Ullr decided to make up for his poor showing last winter, and the skies opened up in Late February. The snow didn’t stop pilling up daily until mid March. With little regard to our sore bodies and soggy clothing we got in line early every morning, heading towards zones we had only envisioned skiing on drier years to finally find them coated and ready. Pillows, huge drops, technical billy goating through what is normally sheer rock faces. Dream lines that we all have looked at for years, that our tips were now creeping over the edge, and revealing what we had only dared to believe would see one day. Another amazing development was receiving a new pair of the redesigned QST 106s in the mail right at the beginning of the cycle. Mounted up with a pair of Shift bindings I was salivating to get out. With a little more rocker and slightly stiffer than the older version, stepping up to these big lines just got a little easier.
To stand on lines like this is both exhilarating and terrifying. I found myself atop what is usually a rock buttress that separates two main runs on Aspen Mountain. Today it was more snow than rock, inexplicably holding snow where it seems like it shouldn’t. I have skied that line thousands of times in my mind, hundreds already that morning. Standing on top was different though. I couldn’t see any of it. Just the runout, too far away from me to feel comfortable. I knew it was like this. I’ve stood there before, but never with the actual intention of dropping in. I knew what was below me, knew that I would roll off the top, drop a few feet onto a steep slopping patch of snow. Two turns and then straight off. The right amount off speed would drop me perfectly onto a steep landing with enough time to shut it down before rocketing into a bump run. Two deep breaths and I rolled off. An instant face shot blinded me, but the thousand of times I’d skied it in my mind lead me on. Two quick turns, more like speed checks, and I was in the air, and could see again. I saw my ideal landing pass below me and I readjusted from stomping mode, to hip check mode. Landing mostly on my side I bounced back up to my feet somehow and skied away, way too fast, into the bumps. It wasn’t clean, or very pretty, but damn did it feel good.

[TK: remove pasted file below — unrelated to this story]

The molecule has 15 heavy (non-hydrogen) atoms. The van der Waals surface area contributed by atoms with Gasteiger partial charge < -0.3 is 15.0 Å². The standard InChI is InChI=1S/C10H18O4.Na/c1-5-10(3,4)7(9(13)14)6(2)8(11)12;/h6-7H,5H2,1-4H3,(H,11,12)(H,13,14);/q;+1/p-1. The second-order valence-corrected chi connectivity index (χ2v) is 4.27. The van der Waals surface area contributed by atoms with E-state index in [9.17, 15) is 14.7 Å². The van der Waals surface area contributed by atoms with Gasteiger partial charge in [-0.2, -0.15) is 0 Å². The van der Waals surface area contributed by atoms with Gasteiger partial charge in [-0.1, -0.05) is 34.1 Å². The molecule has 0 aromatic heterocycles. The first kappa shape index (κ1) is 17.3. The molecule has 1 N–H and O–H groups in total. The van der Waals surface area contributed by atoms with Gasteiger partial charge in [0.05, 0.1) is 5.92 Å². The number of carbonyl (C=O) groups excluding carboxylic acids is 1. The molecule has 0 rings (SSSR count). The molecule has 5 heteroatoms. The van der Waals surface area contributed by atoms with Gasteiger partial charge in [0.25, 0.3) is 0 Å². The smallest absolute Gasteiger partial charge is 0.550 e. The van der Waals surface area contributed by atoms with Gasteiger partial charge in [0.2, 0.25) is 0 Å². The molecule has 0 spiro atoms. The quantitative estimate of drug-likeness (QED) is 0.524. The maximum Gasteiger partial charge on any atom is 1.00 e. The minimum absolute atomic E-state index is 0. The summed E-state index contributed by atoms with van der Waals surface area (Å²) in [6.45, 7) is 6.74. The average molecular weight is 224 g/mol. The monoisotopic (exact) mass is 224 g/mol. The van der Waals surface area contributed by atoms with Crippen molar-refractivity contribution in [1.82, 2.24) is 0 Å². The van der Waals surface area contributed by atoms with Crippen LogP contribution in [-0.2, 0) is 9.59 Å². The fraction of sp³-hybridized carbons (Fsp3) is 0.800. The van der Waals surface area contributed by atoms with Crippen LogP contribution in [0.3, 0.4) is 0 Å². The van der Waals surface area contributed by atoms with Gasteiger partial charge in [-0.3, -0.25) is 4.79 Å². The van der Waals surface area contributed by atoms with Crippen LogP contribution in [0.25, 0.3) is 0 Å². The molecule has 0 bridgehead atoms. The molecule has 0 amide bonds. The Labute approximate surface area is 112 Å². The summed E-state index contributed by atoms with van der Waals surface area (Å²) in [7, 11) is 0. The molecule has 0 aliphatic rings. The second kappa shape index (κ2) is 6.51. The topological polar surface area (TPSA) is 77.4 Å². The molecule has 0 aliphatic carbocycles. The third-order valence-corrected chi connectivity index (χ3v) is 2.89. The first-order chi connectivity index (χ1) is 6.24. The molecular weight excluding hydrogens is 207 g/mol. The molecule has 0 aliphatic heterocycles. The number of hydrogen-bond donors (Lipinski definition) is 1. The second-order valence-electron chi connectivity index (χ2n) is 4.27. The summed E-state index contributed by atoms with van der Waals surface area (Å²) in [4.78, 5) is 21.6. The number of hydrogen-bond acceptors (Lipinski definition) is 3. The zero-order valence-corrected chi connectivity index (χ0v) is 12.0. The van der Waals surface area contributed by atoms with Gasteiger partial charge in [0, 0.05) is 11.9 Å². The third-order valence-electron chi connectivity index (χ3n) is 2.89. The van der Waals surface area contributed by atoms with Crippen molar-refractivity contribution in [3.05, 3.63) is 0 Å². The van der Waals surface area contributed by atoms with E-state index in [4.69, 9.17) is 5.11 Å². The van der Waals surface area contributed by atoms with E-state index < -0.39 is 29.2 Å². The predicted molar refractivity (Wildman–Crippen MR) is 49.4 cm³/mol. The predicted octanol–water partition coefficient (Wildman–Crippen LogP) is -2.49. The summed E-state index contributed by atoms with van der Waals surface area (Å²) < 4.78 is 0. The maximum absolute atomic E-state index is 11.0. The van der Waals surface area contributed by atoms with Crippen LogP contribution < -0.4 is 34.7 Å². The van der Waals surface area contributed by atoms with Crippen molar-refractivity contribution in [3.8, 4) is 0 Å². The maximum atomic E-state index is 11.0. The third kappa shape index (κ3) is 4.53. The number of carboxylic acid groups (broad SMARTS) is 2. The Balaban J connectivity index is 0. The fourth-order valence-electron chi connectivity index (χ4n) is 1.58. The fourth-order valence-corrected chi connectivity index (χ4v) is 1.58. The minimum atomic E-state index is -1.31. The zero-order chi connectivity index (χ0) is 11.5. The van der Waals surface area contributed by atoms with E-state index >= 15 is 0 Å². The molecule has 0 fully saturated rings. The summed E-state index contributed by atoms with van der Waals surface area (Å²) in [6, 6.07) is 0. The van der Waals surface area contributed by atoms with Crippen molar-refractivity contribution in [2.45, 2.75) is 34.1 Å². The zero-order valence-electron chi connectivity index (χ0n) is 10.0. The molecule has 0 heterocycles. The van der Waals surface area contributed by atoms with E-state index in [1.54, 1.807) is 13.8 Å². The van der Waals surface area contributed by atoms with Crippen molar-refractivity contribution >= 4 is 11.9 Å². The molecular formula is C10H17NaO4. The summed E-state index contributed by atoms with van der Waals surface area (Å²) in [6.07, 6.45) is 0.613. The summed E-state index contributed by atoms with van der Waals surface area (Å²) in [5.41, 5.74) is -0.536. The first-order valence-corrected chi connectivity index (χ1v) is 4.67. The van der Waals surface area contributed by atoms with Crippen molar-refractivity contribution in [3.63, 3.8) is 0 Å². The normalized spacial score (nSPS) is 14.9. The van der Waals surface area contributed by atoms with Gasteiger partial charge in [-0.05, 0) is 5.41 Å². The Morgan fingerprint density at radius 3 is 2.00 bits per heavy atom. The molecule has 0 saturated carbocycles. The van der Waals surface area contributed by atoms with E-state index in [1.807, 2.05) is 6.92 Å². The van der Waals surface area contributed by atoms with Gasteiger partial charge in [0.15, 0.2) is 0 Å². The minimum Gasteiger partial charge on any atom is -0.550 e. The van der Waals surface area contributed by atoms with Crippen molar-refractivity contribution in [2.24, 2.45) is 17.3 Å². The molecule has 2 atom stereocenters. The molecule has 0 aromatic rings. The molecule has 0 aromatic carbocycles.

Scenes like this repeated themselves for days and days during those weeks. As an historic avalanche cycle changed the landscape of our favorite backcountry zones, I skied the resort more than I have in years. With the all new QST 106 I felt as though anything was possible. Skiing the lines that I remember looking at in high school, talking about the legends who had skied them before, and hoping one day I would have the chance to as well. And finally I did.